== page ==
Damazio Santana dos Santos, known as Mazo, was running for Congress in Brazil when his house was sprayed with the words Fique na senzala: “stay in the slave quarters.”

For the 43 years-old candidate from the northeast region of Bahia, the September 20 attack was not the first time he’d been targeted, having received multiple racist calls complaining about his candidacy. “I've been through so much in my life that I'm kind of num to it. I can handle it,” he told O Globo daily. “Now imagine someone who can't handle that. For that, it’s important to continue running for office, since many in our society do not want to see black people in a space where they think we don’t belong.”

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For LGBTQ+ Who Fled Bolsonaro’s Brazil, The Fear Of “Homophobe President” Winning Again
LGBTQ Plus

For LGBTQ+ Who Fled Bolsonaro’s Brazil, The Fear Of “Homophobe President” Winning Again

Portugal became a refuge for the Brazilian LGBTQ+ community who faced real danger following Jair Bolsonaro's victory four years ago. Some of those who left say that if Lula beats the right-wing incumbent in Sunday's presidential election, they would move back home.

LISBON — Nanny Aguiar sought in Lisbon the security that Jair Bolsonaro took away. Whenever she plays the violin or performs at Palácio do Grilo, in Xabregas, a neighborhood in the east of the city centre, Aguiar is reminded of everything she felt that October night five years ago. That night she lit candles in her house and made the decision to leave behind Recife the coastal Brazilian city where she was born 30 years earlier, and move to Lisbon.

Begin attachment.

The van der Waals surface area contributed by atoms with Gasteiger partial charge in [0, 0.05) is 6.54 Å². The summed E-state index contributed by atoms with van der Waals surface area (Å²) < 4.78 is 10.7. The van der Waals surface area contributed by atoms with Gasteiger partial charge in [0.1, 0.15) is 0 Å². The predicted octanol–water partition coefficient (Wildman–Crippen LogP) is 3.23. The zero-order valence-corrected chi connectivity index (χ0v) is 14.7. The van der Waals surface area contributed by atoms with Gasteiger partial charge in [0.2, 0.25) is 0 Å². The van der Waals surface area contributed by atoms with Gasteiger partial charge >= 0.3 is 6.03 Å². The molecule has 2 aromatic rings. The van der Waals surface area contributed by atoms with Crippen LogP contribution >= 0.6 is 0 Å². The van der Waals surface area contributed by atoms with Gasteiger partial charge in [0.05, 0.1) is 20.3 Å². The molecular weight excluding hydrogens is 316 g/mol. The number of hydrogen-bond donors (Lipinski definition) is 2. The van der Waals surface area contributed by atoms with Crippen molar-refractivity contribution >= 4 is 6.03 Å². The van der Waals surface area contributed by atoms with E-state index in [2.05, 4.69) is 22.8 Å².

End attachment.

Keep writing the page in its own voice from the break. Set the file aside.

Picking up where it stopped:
That night of Oct. 22, 2018, Jair Bolsonaro emerged victorious in the presidential elections, with 64% of the votes in the second round. The life of Aguiar and Brazil’s entire LGBTQ+ community would never be the same.

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Despite living in a different city, Aguiar never changed her polling station, in the extreme south of Recife, near her mother’s house away. “It was an excuse to spend another Sunday with her”, She says, laughing. “That day, I voted, had lunch with my mother and only came home that night.”

It was on the return journey, by car, that reality hit her. “This guy did not appear from nowhere in 2018, we had known for a long time who Bolsonaro was: a racist and homophobe. The problem is, he was a joke. No one ten years ago thought that someone like that could legitimately be in power.”

For nearly four years, the man residing in the presidential palace in Brasilia makes statements like “having a gay child is a lack of beating” or “I would be incapable of loving a homosexual child. I'd rather my child die in an accident.”